With around half a million users sending 200,000 messages per day, it’s growing about 15% every week, Wolfe claims. While Bumble has not yet monetized and won’t disclose the details of its funding, Wolfe’s partner and major funder is Andrey Andreev, founder of Badoo, the multi-billion dollar European social network.
Their Austin-based office has only six employees—and five of them are women.
“And girls like it because it gives them more control over the conversation than other dating apps.” Besides, just as women are sick of waiting for men to make the first move, some guys are sick of always having to come up with a line.
“It’s flattering when someone reaches out to you,” says Larry Mahl, a 32-year old New Yorker who works at Yelp. (Wolfe is dating someone, but still swipes and messages in order to get user feedback.) She had messaged him that she was the founder of the company, and asked him for his thoughts.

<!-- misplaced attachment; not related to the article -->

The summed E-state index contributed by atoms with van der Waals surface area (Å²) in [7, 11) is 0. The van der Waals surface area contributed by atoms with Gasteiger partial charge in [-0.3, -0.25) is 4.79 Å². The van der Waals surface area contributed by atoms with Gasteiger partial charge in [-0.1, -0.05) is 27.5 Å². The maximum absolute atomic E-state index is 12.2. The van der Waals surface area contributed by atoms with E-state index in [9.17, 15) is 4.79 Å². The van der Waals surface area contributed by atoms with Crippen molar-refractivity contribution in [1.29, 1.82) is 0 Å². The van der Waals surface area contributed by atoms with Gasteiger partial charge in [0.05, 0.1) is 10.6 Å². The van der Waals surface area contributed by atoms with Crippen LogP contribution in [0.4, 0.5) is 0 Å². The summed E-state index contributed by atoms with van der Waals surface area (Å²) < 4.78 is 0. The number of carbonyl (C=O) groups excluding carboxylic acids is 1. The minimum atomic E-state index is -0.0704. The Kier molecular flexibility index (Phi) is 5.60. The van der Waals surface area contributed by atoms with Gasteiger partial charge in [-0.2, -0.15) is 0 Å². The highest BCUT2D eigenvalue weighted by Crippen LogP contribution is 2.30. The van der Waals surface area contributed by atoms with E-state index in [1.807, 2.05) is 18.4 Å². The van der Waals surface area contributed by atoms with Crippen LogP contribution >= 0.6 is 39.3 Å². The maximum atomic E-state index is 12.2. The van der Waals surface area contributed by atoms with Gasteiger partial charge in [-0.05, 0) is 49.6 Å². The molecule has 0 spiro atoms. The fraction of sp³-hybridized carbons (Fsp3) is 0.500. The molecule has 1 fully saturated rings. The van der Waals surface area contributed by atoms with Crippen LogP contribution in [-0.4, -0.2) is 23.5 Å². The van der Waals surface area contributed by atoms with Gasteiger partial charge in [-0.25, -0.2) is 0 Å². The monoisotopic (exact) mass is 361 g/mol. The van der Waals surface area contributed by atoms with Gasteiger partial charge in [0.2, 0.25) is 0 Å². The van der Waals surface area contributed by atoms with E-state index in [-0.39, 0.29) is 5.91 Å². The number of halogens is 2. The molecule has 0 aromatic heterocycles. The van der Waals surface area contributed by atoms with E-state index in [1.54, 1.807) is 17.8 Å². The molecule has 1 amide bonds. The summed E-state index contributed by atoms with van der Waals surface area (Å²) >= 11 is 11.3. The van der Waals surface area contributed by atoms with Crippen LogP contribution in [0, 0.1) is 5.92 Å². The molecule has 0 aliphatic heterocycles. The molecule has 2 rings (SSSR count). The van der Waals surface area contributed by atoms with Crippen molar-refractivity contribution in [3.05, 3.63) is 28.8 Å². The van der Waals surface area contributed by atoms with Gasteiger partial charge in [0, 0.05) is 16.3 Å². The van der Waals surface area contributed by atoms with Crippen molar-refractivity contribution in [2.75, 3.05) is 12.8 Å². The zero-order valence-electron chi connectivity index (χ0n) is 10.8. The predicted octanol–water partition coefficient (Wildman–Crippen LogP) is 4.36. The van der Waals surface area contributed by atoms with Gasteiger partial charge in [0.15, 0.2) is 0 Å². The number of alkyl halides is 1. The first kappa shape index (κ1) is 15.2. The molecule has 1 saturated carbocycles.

But there’s one essential difference: on Bumble, only women can send a message first.
For Wolfe, 25, that key difference is about “changing the landscape” of online dating by putting women in control of the experience.
In essence, the app is an attempt to answer her train of questions above.
Female users say they’ve been impressed with the guys on Bumble.Wolfe was a co-founder at Tinder and widely credited with boosting that app’s popularity on college campuses.